‘ Nothing can change humanity’s basic needs, but art can change our desires, which are the source of most of our impact on the Earth’s environment and biological diversity.’
— Minik Rosing, 2021
Wild Arts builds on two art workshops that took place on the ancient wildflower hay meadow, Long Mead, in the summer of 2021.
The workshops were organised as part of the Nature Recovery Network (NRN) by artist, Alice Walker and Long Mead's Catriona Bass, to inspire participants to create art works for the Floodplain Meadows Partnership International Art Competition.
The art workshops generated a strong response in the community; indeed it resulted in great local success in the international competition. Four out of the twelve winners (one for each month of the 2022 FMP Calendar) were participants of the workshops, including Julia Loken, a botanical artist, and Alice Walker, who was the overall joint-winner. (You can get a glimpse of our meadow artists at work in this compelling film made by the Nature-based Solutions Initiative of Oxford University that was screened at COP26. If you want to watch only the art session, click on the clip further down).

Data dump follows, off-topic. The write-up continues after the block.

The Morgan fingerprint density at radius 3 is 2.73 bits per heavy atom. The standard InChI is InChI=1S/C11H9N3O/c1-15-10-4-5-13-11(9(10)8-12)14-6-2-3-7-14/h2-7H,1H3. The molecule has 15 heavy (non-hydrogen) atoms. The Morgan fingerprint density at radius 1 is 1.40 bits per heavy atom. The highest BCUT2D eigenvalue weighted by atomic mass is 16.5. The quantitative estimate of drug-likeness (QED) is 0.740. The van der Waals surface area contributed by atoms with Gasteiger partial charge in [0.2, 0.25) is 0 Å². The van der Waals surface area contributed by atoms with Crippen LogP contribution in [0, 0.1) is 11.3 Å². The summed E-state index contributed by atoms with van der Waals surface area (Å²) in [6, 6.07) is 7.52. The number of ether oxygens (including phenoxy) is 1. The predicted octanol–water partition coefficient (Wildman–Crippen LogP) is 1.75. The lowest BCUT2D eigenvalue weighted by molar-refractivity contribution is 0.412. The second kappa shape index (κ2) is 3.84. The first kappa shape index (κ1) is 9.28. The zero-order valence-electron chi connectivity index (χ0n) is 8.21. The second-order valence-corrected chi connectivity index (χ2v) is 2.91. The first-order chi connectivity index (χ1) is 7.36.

One important insight that came out of the summer art workshops was the value of combining scientific learning with artistic expression.
Both science and art require close and sustained attention to the subjects under scrutiny, both require understanding, both require interpretation and communication. 'Wild Arts' aims to take this symbiosis further with a series of workshops led by local artists in collaboration with local ecologists that draw inspiration, reference and material directly from the local habitat and combine opportunities to learn new skills, knowledge and respond creatively. This will be accompanied by a community-sourced creative nature diary project. NRN Wild Arts is funded by Natural England
Please contact us if you'd like to join this project. Our next workshop is Carbon Capture and Pigment
Art in the Meadow
This clip is part of Working with Nature: Rivers and Coast, which feature Long Mead. It was created by filmmaker, Matthew Mullholland, working in collaboration with the Nature-based Solutions Initiative at the University of Oxford. It was shown at COP26